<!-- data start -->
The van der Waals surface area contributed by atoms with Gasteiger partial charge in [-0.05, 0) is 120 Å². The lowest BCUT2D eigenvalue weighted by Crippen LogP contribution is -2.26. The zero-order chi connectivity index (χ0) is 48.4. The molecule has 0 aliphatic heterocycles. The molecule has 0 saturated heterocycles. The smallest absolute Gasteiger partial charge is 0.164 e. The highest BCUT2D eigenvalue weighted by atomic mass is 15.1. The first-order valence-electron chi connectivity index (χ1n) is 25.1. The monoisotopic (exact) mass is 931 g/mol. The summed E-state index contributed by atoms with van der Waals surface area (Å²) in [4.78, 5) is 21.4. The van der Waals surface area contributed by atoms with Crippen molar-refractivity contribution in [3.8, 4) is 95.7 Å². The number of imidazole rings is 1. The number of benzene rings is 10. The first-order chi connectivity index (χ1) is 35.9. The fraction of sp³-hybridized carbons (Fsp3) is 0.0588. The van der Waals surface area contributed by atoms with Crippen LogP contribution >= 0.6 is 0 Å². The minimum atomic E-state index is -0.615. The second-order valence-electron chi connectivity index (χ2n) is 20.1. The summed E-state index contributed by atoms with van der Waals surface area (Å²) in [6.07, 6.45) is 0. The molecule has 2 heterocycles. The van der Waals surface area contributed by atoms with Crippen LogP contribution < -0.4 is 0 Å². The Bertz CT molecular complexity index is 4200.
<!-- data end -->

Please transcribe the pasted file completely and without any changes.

The van der Waals surface area contributed by atoms with Gasteiger partial charge in [-0.05, 0) is 120 Å². The lowest BCUT2D eigenvalue weighted by Crippen LogP contribution is -2.26. The zero-order chi connectivity index (χ0) is 48.4. The molecule has 0 aliphatic heterocycles. The molecule has 0 saturated heterocycles. The smallest absolute Gasteiger partial charge is 0.164 e. The highest BCUT2D eigenvalue weighted by atomic mass is 15.1. The first-order valence-electron chi connectivity index (χ1n) is 25.1. The monoisotopic (exact) mass is 931 g/mol. The summed E-state index contributed by atoms with van der Waals surface area (Å²) in [4.78, 5) is 21.4. The van der Waals surface area contributed by atoms with Crippen molar-refractivity contribution in [3.8, 4) is 95.7 Å². The number of imidazole rings is 1. The number of benzene rings is 10. The first-order chi connectivity index (χ1) is 35.9. The fraction of sp³-hybridized carbons (Fsp3) is 0.0588. The van der Waals surface area contributed by atoms with Crippen LogP contribution >= 0.6 is 0 Å². The minimum atomic E-state index is -0.615. The second-order valence-electron chi connectivity index (χ2n) is 20.1. The summed E-state index contributed by atoms with van der Waals surface area (Å²) in [6.07, 6.45) is 0. The molecule has 2 heterocycles. The van der Waals surface area contributed by atoms with Crippen LogP contribution < -0.4 is 0 Å². The Bertz CT molecular complexity index is 4200.